With all that being said, as a stand-alone look this jersey is quite solid. It’s about as classic as a hockey jersey can be in terms of the lace-up collar with big and bold stripes that compliment a strong primary chest logo. It’s a formula that’s hard to mess up, and they did it well back in 1910 and again as a throwback in 2010. 

Jersey Recommendation: #1. Georges Vezina (yes, that Vezina) played his first game for the Montreal Canadiens in 1910, wearing this jersey…and then promptly played almost every single game in the Habs net until 1925, dying of tuberculosis at 39. He’s the original goaltending legend.

3. 1944–47 Road Jerseys, 2003–07 Third Jersey, 2009–10 Commemorative Jersey

The next two spots on the countdown were very close, as they are both white jerseys that feature the famed center chest stripe. First up is the mid-40’s jersey that Montreal also wore as part of the NHL’s “Vintage Series” starting in 2003 (and again for their 100th anniversary in 2008–09).

For all intents and purposes this jersey is essentially a white “reversed” version of the iconic red home jersey that is synonymous with Montreal. The look is uniquely Canadiens, but there’s something about this jersey that makes you wish it was the red iteration. The white base of the jersey works well with the blue striping that is stroked in red, but again it just doesn’t quite feel right…almost like an imposter against the classic look that is the Canadiens red jersey.

Jersey Recommendation: #6. Toe Blake was part of the legendary Punch line (with Elmer Lach and Maurice Richard) and had some of his most successful playing seasons during this jersey’s era, winning the Cup twice. And then he became their coach and won the Cup another 8 times.

2. 2016 Winter Classic Jersey

The 2016 Winter Classic jersey gained the edge over #3 because it evokes much more of a vintage vibe by utilizing a different, lighter shade of blue to go along with the retro “C-H” logo and the modified World Champions sleeve logo.

The jersey is a unique creation that borrows from Habs jerseys of the past to create a mash-up of vintage and modern elements. We fully broke them down when the jerseys debuted in late 2015…check it out for the nitty-gritty on all the design details.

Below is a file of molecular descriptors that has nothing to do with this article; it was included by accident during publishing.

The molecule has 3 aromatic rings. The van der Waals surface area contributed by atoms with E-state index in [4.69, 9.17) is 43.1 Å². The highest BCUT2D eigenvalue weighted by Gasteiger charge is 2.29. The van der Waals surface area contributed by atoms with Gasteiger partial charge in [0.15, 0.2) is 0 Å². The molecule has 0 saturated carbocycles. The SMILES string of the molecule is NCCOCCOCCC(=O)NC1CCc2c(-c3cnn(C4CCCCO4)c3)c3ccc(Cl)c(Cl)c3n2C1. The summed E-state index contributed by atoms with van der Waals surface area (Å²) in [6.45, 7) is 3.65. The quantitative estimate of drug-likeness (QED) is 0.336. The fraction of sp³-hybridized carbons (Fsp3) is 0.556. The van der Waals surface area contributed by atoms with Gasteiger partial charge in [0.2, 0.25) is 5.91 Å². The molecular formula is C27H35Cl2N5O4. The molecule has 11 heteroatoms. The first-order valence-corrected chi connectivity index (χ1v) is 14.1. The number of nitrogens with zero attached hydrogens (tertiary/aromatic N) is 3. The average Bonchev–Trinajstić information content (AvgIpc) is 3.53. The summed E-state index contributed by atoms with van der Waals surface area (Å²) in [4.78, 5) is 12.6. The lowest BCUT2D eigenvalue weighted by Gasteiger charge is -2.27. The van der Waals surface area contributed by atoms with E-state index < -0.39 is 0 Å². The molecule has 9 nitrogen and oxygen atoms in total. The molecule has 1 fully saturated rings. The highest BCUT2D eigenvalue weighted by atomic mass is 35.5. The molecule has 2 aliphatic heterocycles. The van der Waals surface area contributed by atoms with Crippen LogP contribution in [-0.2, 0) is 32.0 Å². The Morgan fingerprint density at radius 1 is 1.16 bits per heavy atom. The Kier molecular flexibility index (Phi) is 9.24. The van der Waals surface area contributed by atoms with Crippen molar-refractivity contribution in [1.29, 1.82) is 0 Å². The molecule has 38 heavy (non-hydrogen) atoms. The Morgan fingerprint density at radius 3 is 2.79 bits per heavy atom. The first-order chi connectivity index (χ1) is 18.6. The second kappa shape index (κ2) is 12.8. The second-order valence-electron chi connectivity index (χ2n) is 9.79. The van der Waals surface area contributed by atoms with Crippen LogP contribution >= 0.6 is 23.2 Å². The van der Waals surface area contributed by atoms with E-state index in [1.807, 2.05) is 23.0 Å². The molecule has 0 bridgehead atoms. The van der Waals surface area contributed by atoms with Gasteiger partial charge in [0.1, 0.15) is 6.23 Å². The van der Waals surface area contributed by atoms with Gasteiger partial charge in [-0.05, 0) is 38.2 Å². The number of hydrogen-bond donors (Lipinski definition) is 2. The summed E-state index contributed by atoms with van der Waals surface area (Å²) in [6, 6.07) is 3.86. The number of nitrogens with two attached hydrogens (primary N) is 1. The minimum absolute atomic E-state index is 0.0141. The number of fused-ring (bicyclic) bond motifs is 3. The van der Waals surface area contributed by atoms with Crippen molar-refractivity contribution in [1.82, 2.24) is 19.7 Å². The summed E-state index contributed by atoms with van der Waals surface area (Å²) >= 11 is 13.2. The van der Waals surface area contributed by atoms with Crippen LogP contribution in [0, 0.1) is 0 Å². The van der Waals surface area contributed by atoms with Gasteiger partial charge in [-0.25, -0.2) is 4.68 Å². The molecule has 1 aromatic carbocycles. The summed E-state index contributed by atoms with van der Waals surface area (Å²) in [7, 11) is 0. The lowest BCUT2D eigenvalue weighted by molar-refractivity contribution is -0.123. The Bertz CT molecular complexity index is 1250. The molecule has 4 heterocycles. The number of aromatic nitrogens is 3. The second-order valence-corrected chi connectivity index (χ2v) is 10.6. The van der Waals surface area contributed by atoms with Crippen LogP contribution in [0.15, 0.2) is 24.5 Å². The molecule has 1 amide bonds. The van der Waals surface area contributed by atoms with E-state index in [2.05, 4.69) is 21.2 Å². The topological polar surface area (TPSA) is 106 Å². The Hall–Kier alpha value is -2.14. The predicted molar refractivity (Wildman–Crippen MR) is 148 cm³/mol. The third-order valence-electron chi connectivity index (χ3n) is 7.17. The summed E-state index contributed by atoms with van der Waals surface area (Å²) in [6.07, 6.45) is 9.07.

• More: HbD Breakdown: Canadiens’ Winter Classic Jerseys

1. 1913–present Home Jerseys, 1941–44 & 1947–present Road Jerseys

Was there ever a doubt? The Canadiens red jersey is a uniform hall-of-famer, not only in the NHL but in all of professional sports. It’s right up there with the Yankees home white pinstripes, the green and gold of the Green Bay Packers and the showtime gold of the LA Lakers. Iconic. Just an absolute all-timer. And it’s been worn since before your grandparents were born.

The look of the primary road white Canadiens jersey was established in the early 1940’s and has remained very consistent ever since. Over the years there have been some minor tweaks, but for this purpose, we’ll consider them a singular entry.

This jersey is one of two looks that define the Canadiens and exemplify the power of their brand. The red shoulder yoke and sleeve cuffs paired with the small red and blue bottom striping are absolutely classic. It’s a great balance of color led by red and perfectly accented by the blue and white detailing in the logo, stripes and numbers. A true classic all around. 

Similar to the white jersey, there have been slight changes over the years like the thickness of the horizontal blue chest stripe, the number placement on the sleeves, the collar trim and/or laces dependant upon jersey templates, etc., but all-in-all the look has been a staple of hockey uniform design for over 100 years. A case in point for “if it ain’t broke don’t fix it” if there ever has been one.

The Canadiens own the horizontal chest stripe look and literally every single other jersey design that utilizes it is compared against this classic Habs jersey feature. An excellent balance of color paired with striping that uniquely compliments the logo, it remains classic yet clean and modern looking at the same time. Not bad at all for a jersey that’s only been around for a century. 

Jersey Recommendation: Take Your Pick. With over 100 seasons to draw from, there’s just too many worthy players. Roy, Plante, Lafleur, Richard, Beliveau, Gainey, Dryden, the list can go on and on. With 24 Cups and multiple players listed on the Cup multiple times, there’s no shortage of possibilities. Pick your favourite, and get it in the classic red.

Agree? Disagree? Let us know in the comments or join the conversation on TwitterFacebook and Instagram!

2 Responses to “Worst to First Jerseys: Montreal Canadiens”

  1. Mitch says:

    Being a Habs fan, it would seem like I should be biased. The red jersey is a classic, does not need any tweeking, alternative jerseys, etc. I also like other teams’ jerseys so I see the appeal in other designs. But I agree with your assessment that this is one of the greatest logos/jerseys and its longevity proves it. It also was interesting to see the other designs you’ve unearthed. Yes, some are tough to look at so I am grateful someone came up with the CH. I wear it here in Oregon with pride.